- The Washington Times - Tuesday, June 17, 2014

In an ideal world, Redskins quarterback Kirk Cousins would be competing for a starting position somewhere in the NFL.

Cousins believes he’s good enough to do so. He said as much at the end of last season after starter Robert Griffin III was shut down by former coach Mike Shanahan, who started Cousins in those final three games.

But after an offseason filled with trade rumors, Cousins is right back where he started: Griffin’s understudy for the third year in a row. It is a role he has become used to, but he admittedly aspires to something more.

“This league is very, very competitive whether you’re a one, a two or a three,” Cousins said. “You’re always fighting to keep your spot and always fighting to get to a better spot.”

But with the Redskins failing to find a trade offer that moved them, Cousins remains with the team. He’s too valuable to Washington as an insurance policy if Griffin gets hurt. That’s obviously happened before. But they can’t afford to simply give him away for a low-round draft pick, either. That would be a waste of an asset.

If Cousins was disappointed that he wasn’t dealt, he hasn’t said so publicly. But he also understands even a strong preseason with the Redskins could help him land in a spot where starting is a viable option. In Washington, that isn’t going to happen as long as Griffin is healthy. Cousins will compete because it’s what the position requires, it’s how he plays the game, it’s what he expects of himself.

“Every day you want to come out and show what you can do, what you’re capable of,” Cousins said. “You’re always being evaluated and you’ve got to understand that as a player. It makes you be that much more locked in.”

Cousins was a fourth-round selection in the 2012 draft, 101 picks after Griffin went second overall. He has appeared in eight games with a 56.2 completion percentage for 1,320 yards and 10 interceptions to eight touchdowns. Cousins is an intriguing talent, but has yet to play so consistently well that another team would part easily with a high draft choice or a contributing starter to obtain him.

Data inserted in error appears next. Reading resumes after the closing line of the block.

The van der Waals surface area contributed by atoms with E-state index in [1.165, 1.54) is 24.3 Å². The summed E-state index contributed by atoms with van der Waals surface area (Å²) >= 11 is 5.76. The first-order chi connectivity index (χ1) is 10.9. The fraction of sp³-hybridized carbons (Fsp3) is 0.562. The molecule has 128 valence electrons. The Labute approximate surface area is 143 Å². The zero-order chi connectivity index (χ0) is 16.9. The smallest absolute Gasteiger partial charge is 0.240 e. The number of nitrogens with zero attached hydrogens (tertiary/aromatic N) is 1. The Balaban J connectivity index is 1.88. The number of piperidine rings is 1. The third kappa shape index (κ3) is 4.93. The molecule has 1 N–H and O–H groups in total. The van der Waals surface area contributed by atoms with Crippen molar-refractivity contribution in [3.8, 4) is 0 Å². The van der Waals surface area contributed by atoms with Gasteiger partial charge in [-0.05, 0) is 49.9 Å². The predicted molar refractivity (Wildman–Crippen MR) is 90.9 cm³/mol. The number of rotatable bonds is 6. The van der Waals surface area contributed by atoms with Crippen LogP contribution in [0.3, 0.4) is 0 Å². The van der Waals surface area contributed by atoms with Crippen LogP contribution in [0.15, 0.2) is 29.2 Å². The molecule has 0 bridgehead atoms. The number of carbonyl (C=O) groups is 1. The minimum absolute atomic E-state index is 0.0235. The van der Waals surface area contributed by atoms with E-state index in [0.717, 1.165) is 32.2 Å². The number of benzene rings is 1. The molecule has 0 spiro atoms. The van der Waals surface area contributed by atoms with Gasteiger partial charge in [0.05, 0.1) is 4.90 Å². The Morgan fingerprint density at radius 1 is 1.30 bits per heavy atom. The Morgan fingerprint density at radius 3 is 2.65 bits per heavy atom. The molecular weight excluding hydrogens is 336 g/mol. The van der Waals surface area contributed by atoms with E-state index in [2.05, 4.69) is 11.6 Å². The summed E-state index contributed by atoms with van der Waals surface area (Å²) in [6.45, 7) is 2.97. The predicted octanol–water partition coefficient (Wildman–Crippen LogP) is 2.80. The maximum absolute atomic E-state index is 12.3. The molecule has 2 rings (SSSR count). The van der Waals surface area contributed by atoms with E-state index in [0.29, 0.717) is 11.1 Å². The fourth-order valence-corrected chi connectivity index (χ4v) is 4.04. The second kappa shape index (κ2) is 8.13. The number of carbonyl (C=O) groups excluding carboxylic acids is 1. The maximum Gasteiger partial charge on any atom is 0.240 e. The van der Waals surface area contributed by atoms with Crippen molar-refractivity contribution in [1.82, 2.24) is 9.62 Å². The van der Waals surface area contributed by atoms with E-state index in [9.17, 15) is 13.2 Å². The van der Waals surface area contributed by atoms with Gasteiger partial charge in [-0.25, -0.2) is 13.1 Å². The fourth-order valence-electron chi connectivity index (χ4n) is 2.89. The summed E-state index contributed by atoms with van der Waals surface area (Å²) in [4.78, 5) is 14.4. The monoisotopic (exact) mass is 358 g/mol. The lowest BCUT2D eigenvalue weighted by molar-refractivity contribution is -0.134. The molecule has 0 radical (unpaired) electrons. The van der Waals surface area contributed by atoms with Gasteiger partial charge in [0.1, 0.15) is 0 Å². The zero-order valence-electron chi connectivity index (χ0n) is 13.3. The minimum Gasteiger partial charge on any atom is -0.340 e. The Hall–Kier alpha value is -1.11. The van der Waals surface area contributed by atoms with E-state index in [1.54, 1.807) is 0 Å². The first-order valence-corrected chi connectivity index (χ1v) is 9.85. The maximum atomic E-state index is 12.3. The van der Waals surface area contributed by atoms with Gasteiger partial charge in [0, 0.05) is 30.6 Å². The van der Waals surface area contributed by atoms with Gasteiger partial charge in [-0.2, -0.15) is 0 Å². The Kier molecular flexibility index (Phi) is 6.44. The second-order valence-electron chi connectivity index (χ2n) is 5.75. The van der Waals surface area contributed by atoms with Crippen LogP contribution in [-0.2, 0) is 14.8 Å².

Behind Cousins, 25, in the rotation is Colt McCoy, now in his fifth season at age 27. He’s started 21 games in his career, all with the Cleveland Browns. But he’s been primarily a backup the last two years. Both men are learning the version of the West Coast offense run by new coach Jay Gruden.

“I think Kirk has done a great job and I think Colt has done a great job also,” Gruden said. “They’re going to make some mistakes out here. [Defensive coordinator Jim Haslett and secondary coach Raheem Morris], they’ve done a good job of throwing different disguises at them, different coverages, different blitzing schemes. They haven’t been perfect. Nor would I expect them to [be].”

They are lumped together, however. It is Griffin and then it is Cousins and McCoy and nothing short of injury will change that. They have to be ready. But their fate is not in their hands, either. Gruden wouldn’t even commit to adding a fourth quarterback for training camp because Griffin will already take the majority of the reps.

“They will have to make do with the rest,” Gruden said.

Despite his status, Cousins, in a way, feels like a rookie again with a fresh start under Gruden. But with that comes a learning curve. Despite the return of tight ends coach Sean McVay, now the offensive coordinator, there is new terminology to pick up — “it’s not Spanish, it’s not English, it’s Spanglish,” said Cousins — and new plays to master.

The break between minicamp this week and training camp in late July will feature a short rest and then plenty of throws, video work and playbook study. Cousins said he can’t afford to take five weeks off and still show up for camp ready to play at a high level. That’s when the evaluation begins again, by the Redskins and by the NFL’s 31 other teams, too.

“I don’t think that really changes from the day you enter the league until the day you leave,” Cousins said. “But my focus has always been when I come onto the practice field to try to play well enough where the coaches are excited about me and are confident if I have to go into a game.”

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